The Dictionary of Sydney was archived in 2021.
Voices from Liverpool's past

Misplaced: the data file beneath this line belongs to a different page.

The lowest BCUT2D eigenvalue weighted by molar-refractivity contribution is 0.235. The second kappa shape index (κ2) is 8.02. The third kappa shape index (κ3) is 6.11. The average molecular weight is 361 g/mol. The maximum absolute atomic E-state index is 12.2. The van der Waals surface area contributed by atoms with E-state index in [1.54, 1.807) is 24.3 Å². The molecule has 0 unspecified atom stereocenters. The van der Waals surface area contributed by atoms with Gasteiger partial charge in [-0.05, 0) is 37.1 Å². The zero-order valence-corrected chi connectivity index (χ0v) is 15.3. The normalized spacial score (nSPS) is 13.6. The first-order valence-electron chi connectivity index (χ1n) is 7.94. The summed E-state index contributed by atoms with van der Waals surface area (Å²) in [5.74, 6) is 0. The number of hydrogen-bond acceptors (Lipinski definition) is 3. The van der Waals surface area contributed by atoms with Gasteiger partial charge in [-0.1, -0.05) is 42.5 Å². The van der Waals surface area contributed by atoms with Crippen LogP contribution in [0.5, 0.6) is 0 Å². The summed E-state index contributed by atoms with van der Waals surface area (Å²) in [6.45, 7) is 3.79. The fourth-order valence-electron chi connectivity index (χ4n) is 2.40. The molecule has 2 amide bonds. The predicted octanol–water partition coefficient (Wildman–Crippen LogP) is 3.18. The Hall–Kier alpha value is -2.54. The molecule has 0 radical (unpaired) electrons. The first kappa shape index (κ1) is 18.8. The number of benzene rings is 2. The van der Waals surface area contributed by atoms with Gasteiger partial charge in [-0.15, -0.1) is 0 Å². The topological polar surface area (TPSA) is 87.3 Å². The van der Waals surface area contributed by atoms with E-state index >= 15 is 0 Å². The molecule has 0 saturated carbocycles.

The Dictionary of Sydney has been working with Oral History NSW, the Royal Australian Historical Society and Liverpool City Council to curate excerpts from Liverpool Library's oral history collection, digitise them and make them available online. Last week 65 snippets of oral history interviews were added to the Dictionary. The audio clips are drawn from the project 'Looking back at Liverpool: an oral history of the Liverpool region 1900-1960'. This interview recording project was conducted by Liverpool City Council between June 1985 to March 1986. There are approximately sixty cassette tapes within the collection, all of which are transcribed and indexed, and available in the Liverpool City Library collection. So it was a big job going through them and curating short clips for people to dip into and enjoy. Let's listen to one now. This is Miss Marjorie Tebb, who was born in 1920. She was interviewed nearly 30 years ago, in 1986. In this clip Miss Tebb remembers one of the Chinese hawkers who sold their wares door-to-door in Liverpool in the early twentieth century. The Liverpool audio clips provide memories of a number of migrant communities that lived in the district in the early 20th century, including the Chinese (as we've just heard), gypsies, Italians, and Germans. And there are several reminiscences of Aboriginal people living by the river and working around the place. Many oral history interviews demonstrate the dramatic changes that have taken place in the suburbs of Sydney. In this clip Mr Joseph Bradshaw, who was born in 1905, recalls being the proud owner of the second car in Liverpool, which he bought in 1927. Petrol was cheap and there was no traffic congestion. Those were the days! What I love about these recordings too is the way it captures the Australian accent. There are some great clips to listen to; some are a little bit crackle-ly because they are so old but there are some gems there. You can hear about making meals stretch during the Depression, working at the local butchers, the Liverpool soldiers riot in 1917, and the gypsies that came to Liverpool every year and camped in the paddocks. You can find out about what it was like to live in Liverpool during the first and second world wars, or how young kids learnt to swim in the Georges River. Here's one last clip. Mr Jack Healy was born in 1908. Here he remembers how boys learnt to swim in the Georges River and where they used to go. Check out the full set of clips about Liverpool here. Our work is not done. These clips will soon be connected to articles from the Georges River Project and other subjects in the Dictionary. If you missed Lisa's segment on 2SER Breakfast with Mitch Byatt this morning, you can catch up here. Tune in next Wednesday morning for more Sydney history courtesy of the Dictionary and 2SER. 8:20am, 107.3 FM.